RO by itself might not be adequate if your tap water contains something that you want to reduce by more than 90-98%. For example, if you have 10 PPM of phosphates in your tap water, reducing it by 90% takes it to 1 PPM, which is still too high.

If saving money up front is a major concern, a DI stage can be added later.

Can I use just DI?

A DI stage by itself (without the other filter stages) will produce water that is pretty much free of dissolved solids. However, DI resin is fairly expensive and will last only about 1/20th as long when used without additional filtration. If you're only going to buy either a RO or a DI, it would be best to choose the RO, unless you only need small amounts of purified water.

Where's the value in a 7-stage filter?

Duplicating stages can extend their life and improve their efficiency. For example, if you have two DI stages in series, one can be replaced when it's exhausted without producing any impure water. If you have both a 5-micron sediment filter and a 1-micron filter, they will take longer to clog up. If there are two carbon stages, there will be less chlorine attacking the TFC membrane. Whether the extra stages are worth the extra money is largely a matter of circumstance and opinion (they're more useful if you use a lot of water).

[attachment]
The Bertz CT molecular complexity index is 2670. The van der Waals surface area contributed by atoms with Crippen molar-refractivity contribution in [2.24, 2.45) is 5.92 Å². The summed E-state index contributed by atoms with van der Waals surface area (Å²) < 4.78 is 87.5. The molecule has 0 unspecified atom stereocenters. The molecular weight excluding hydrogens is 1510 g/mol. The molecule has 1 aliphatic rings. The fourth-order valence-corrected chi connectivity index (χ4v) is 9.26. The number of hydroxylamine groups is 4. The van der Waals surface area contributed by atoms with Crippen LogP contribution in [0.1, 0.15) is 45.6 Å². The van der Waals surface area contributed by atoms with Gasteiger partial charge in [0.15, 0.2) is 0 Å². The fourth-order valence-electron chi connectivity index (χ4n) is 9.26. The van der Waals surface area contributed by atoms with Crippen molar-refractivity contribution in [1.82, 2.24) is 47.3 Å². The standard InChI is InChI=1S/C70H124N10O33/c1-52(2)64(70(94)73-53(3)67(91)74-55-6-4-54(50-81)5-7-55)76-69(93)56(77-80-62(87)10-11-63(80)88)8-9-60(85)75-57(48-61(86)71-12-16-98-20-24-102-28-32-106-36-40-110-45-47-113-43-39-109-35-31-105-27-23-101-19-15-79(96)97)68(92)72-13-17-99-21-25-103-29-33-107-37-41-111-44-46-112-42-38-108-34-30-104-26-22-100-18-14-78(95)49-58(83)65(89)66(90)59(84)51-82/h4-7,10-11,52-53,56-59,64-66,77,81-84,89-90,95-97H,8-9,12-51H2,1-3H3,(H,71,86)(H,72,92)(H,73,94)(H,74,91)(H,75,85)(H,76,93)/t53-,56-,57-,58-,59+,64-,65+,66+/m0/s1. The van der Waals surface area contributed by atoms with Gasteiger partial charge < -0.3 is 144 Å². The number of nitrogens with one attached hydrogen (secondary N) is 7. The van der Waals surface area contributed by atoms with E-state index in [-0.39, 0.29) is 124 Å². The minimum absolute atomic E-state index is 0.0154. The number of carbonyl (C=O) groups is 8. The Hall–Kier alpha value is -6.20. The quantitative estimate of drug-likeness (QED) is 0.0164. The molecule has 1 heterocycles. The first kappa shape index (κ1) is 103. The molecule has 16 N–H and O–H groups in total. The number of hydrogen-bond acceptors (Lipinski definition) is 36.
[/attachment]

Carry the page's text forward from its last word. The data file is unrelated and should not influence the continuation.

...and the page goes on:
Do I care about GPD?

RO/DI capacities are measured in gallons per day (GPD), and typically fall within the 25-100 GPD range. The main difference between these units is the size of the RO membrane. Other differences are (a) the flow restrictor that determines how much waste water is produced, (b) the water gets less contact time in the carbon and DI stages in high-GPD units than low-GPD units, and (c) units larger than 35 GPD typically have welded-together membranes.

As a result of the membrane welding and the reduced carbon contact time, RO membranes larger than 35 GPD produce water that is slightly less pure. This primarily affects the life of the DI resin.

Most aquarists won't use more than 25 GPD averaged over time. If you have a decent size storage container, that size should be adequate. A higher GPD rating comes in handy, however, when filling a large tank for the first time or in emergencies when you need a lot of water in a hurry.

The advertised GPD values assume ideal conditions, notably optimum water pressure (65 PSI) and temperature (70°F). The purity of your tap water also affects it. In other words, your mileage will vary.

What if I have chloramine in my water?